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Hackers threatening to release sensitive data: should you be concerned? | Opinion

hackers-threatening-to-release-sensitive-data-should-you-be-concerned-opinion
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Opinion
Hackers threatening to release sensitive data: should you be concerned? | Opinion

Disclosure: The views and opinions expressed here belong solely to the author and do not represent the views and opinions of crypto.news’ editorial.

According to a report by the nonprofit Identity Theft Resource Center, the number of online attacks on small businesses increased by 28 percent in 2023. But this year, hackers slipped back into their old habits and once again began targeting large, data-rich organizations with lots of cash and digital assets. 

During this year of 2024, 20 significant hacks have been undertaken by cybercriminals from the top 10 countries ranked for the first time according to recent research from Oxford University based on a World Cybercrime Index (WCI) cybercrime threat score: Russia (58.39), Ukraine (36.44), China (27.86), the United States (25.01), Nigeria (21.28), Romania (14.83), North Korea (10.61), the United Kingdom (9.01), Brazil (8.93), India (6.13).

During  May alone, there were back-to-back mega hacks with digital asset considerations. 

Hackers threatening to release sensitive digital asset information 

The Russian-speaking hacker group RansomHub undertook its historic hack of top auction house Christies, which had global sales revenues of $6.2 billion in 2023. The skilled extortionist hackers smugly also took credit for hacking Frontier Communications, which provides internet services via eight partners in more than 25 states in the US that reported $5.75 billion in revenues in 2023.

Owned by French billionaire Francois Pinault—who also owns the luxury goods group Kering that has an entire team dedicated to web3 and metaverse—Christie’s sells NFTs and is credited with selling one of the highest-priced NFTs: Beeple’s “Everydays” for $69.5 million back in 2021.  The cyberattack on Christie’s was carried out by RansomHub ahead of the New York Auction Week, where $922 million of art was auctioned off after Christie’s accidentally exposed the location data for hundreds of consigned works last year. RansomHub is attempting to shakedown Christie’s and is threatening to auction off “sensitive personal information” about at least 500,000 of its high net-worth clients to the highest bidder on the dark web.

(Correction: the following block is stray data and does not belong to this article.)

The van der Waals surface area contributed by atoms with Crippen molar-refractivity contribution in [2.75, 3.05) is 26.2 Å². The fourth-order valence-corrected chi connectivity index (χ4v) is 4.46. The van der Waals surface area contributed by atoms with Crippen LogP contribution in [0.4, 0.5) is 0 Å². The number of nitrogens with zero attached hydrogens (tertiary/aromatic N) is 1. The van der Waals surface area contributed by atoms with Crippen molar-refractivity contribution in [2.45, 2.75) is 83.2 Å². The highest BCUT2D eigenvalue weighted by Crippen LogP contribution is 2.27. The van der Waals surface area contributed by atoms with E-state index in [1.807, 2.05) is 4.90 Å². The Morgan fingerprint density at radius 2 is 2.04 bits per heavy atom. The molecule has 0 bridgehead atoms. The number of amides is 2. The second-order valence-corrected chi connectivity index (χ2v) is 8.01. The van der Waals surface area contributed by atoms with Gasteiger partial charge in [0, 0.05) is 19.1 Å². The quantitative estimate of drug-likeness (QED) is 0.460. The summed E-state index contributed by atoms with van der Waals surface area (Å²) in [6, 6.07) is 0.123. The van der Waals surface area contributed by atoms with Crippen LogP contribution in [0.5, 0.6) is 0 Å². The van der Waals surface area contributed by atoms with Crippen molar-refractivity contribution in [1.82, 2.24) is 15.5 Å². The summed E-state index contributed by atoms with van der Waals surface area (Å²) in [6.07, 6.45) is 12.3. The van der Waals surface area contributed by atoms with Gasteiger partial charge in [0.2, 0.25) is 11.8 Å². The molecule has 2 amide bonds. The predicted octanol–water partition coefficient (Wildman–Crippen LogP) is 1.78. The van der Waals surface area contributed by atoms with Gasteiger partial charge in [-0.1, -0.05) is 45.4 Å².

Not to minimize RansomHub’s hacking accomplishments, but the biggest hack during May was by the notorious cyber-criminal group ShinyHunters, which took credit for a long list of hacks since 2020, including Banco Santander on May 30. ShinyHunters is one of the biggest in history in terms of global victims; this group hacked more than half a billion—560 million, to be precise—of a treasure trove of sensitive user information, including full names, addresses, email addresses, phone numbers, ticket sales and event details, order information, and partial payment card data from world’s largest event ticket seller Ticketmaster/Live Nation which they are selling for $500,000 on the dark web. Ticketmaster/Live Nations controls 70% of ticket sales and is subject to a Department of Justice anti-trust lawsuit that could potentially lead to a breakup of the entertainment giant to allow more competition and to let smaller players gain more of the ticket-selling market.

Ticketmaster sells concert tickets in exchange for digital assets and offers NFT ticketing on Flow blockchain. Token-gated sales are compatible with tokens minted on Ethereum and stored in Dapp wallets such as MetaMask or Coinbase. Jennifer Lopez was selling token-gated tickets at Ticketmaster before abruptly canceling her tour “THIS IS ME…LIVE” on May 31. 

These hacks are potentially problematic to digital asset owners because they could lead to the commission of further cybercrime down the road and potentially place sensitive taxpayer personal information in the hands of tax commissioners. The Australian government, which is part of the Joint Chiefs of Global Tax Enforcement (J5), announced that it is now working with Ticketmaster and the FBI to “better understand the incident.”

Should you be concerned?

Top Internal Revenue Service (IRS) criminal investigation chief Guy Ficco reported an “uptick” in tax evasion related to ‘pure crypto tax crimes.’ As a result, the IRS reminded taxpayers that they’re generally required to report all earned income on their tax returns, including income earned from digital asset transactions, which could include selling NFTs or scalping token-gated event tickets.

The IRS warned wealthy individuals about three tax traps as part of the Dirty Dozen campaign, including Improper art donation deductions and NFTs designed for them by dishonest promoters and shady tax practitioners. The IRS also stated that in 2024, it will ramp up its audit efforts for high-income taxpayers, large partnerships, corporations, and digital asset accounts.[11]